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Baddeck, and That Sort of Thing eBook

This eBook from the Gutenberg Project consists of approximately 107 pages of information about Baddeck, and That Sort of Thing.
had neither subsided nor overflowed.  The ground about was compact gravel.  We tried sounding the hole with poles, but could make nothing of it.  The water seemed to have no outlet nor inlet; at least, it did not rise or fall.  Why should the solid hill give way at this place, and swallow up a tree? and if the water had any connection with the lake, two hundred feet below and at some distance away, why didn’t the water run out?  Why should the unscientific traveler have a thing of this kind thrown in his way?  The driver did not know.

This phenomenon made us a little suspicious of the foundations of this island which is already invaded by the jealous ocean, and is anchored to the continent only by the cable.

The drive became more charming as the sun went down, and we saw the hills grow purple beyond the Bras d’Or.  The road wound around lovely coves and across low promontories, giving us new beauties at every turn.  Before dark we had crossed the Middle River and the Big Baddeck, on long wooden bridges, which straggled over sluggish waters and long reaches of marsh, upon which Mary might have been sent to call the cattle home.  These bridges were shaky and wanted a plank at intervals, but they are in keeping with the enterprise of the country.  As dusk came on, we crossed the last hill, and were bowling along by the still gleaming water.  Lights began to appear in infrequent farmhouses, and under cover of the gathering night the houses seemed to be stately mansions; and we fancied we were on a noble highway, lined with elegant suburban seaside residences, and about to drive into a town of wealth and a port of great commerce.  We were, nevertheless, anxious about Baddeck.  What sort of haven were we to reach after our heroic (with the reader’s permission) week of travel?  Would the hotel be like that at Plaster Cove?  Were our thirty-six hours of sleepless staging to terminate in a night of misery and a Sunday of discomfort?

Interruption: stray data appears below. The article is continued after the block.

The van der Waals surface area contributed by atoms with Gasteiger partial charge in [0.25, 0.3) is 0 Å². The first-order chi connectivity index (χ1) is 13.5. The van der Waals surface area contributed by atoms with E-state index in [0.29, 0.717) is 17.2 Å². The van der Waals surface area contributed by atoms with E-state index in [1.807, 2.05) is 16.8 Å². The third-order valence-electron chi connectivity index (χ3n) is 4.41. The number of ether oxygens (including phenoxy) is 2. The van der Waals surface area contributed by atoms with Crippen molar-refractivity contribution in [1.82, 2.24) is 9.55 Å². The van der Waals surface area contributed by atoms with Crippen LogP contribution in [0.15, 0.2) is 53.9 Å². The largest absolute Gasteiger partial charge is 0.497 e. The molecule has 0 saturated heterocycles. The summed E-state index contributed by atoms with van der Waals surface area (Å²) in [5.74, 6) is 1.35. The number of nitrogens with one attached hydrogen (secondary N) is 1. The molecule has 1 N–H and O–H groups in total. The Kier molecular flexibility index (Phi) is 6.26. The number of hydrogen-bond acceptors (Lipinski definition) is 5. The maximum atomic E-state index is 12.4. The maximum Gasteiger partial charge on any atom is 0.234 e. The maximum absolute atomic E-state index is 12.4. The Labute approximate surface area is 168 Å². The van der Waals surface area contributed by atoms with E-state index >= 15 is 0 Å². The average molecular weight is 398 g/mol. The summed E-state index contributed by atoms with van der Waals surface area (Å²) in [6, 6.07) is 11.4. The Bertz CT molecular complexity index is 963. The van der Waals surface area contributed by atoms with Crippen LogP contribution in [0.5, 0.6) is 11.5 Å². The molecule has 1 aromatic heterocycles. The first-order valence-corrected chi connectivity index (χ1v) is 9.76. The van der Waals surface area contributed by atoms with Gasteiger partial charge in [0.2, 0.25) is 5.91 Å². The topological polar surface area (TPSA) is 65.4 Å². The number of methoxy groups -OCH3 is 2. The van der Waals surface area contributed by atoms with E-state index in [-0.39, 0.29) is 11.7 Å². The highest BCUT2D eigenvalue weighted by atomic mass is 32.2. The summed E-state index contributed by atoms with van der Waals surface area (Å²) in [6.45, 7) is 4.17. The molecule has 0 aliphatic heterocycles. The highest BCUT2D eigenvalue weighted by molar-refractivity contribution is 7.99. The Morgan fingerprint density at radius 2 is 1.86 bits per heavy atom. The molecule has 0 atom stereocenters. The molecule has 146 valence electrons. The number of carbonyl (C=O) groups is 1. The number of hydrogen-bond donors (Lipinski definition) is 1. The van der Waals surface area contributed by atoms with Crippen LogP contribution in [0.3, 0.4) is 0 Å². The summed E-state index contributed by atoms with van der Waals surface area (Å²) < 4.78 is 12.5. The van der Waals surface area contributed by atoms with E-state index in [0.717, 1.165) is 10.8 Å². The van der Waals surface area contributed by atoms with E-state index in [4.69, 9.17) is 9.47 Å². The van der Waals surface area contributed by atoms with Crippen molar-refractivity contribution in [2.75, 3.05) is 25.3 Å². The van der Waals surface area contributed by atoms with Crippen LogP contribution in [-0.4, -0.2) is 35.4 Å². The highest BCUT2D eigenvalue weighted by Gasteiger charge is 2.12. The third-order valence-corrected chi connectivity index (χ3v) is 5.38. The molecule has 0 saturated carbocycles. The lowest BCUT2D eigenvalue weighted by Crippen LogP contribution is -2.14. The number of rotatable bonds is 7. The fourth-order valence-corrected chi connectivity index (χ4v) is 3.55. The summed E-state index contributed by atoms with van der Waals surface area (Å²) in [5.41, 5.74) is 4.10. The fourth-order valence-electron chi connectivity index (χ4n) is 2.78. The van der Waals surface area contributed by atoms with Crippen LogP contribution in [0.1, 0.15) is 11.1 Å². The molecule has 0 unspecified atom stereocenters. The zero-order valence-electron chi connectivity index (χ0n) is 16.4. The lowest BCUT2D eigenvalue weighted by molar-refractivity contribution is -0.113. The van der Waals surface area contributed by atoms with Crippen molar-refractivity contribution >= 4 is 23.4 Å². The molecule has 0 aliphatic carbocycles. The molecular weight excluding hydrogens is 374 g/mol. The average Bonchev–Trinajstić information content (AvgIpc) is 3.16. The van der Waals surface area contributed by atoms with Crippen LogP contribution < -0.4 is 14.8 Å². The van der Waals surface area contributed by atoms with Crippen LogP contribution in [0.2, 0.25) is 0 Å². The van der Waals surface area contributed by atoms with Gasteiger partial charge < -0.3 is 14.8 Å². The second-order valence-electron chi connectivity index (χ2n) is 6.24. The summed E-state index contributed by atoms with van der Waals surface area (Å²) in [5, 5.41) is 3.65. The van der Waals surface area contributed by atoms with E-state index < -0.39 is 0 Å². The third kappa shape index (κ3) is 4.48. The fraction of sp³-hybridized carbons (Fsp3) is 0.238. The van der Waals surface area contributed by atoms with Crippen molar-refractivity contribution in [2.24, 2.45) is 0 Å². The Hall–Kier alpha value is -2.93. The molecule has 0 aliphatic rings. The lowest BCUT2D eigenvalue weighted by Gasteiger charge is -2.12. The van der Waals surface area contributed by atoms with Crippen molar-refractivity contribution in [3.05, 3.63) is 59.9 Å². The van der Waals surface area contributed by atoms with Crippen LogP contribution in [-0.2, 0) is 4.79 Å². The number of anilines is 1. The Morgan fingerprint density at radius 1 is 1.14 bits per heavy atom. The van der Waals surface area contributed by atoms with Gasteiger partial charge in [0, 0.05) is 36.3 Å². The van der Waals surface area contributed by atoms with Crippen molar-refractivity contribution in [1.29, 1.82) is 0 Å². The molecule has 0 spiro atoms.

We came into a straggling village; that we could see by the starlight.  But we stopped at the door of a very unhotel-like appearing hotel.  It had in front a flower-garden; it was blazing with welcome lights; it opened hospitable doors, and we were received by a family who expected us.  The house was a large one, for two guests; and we enjoyed the luxury of spacious rooms, an abundant supper, and a friendly welcome; and, in short, found ourselves at home.  The proprietor of the Telegraph House is the superintendent of the land lines of Cape Breton, a Scotchman, of course; but his wife is a Newfoundland lady.  We cannot violate the sanctity of what seemed like private hospitality by speaking freely of this lady and the lovely girls, her daughters, whose education has been so admirably advanced in the excellent school at Baddeck; but we can confidently advise any American who is going to Newfoundland, to get a wife there, if he wants one at all.  It is the only new article he can bring from the Provinces that he will not have to pay duty on.  And here is a suggestion to our tariff-mongers for the “protection” of New England women.

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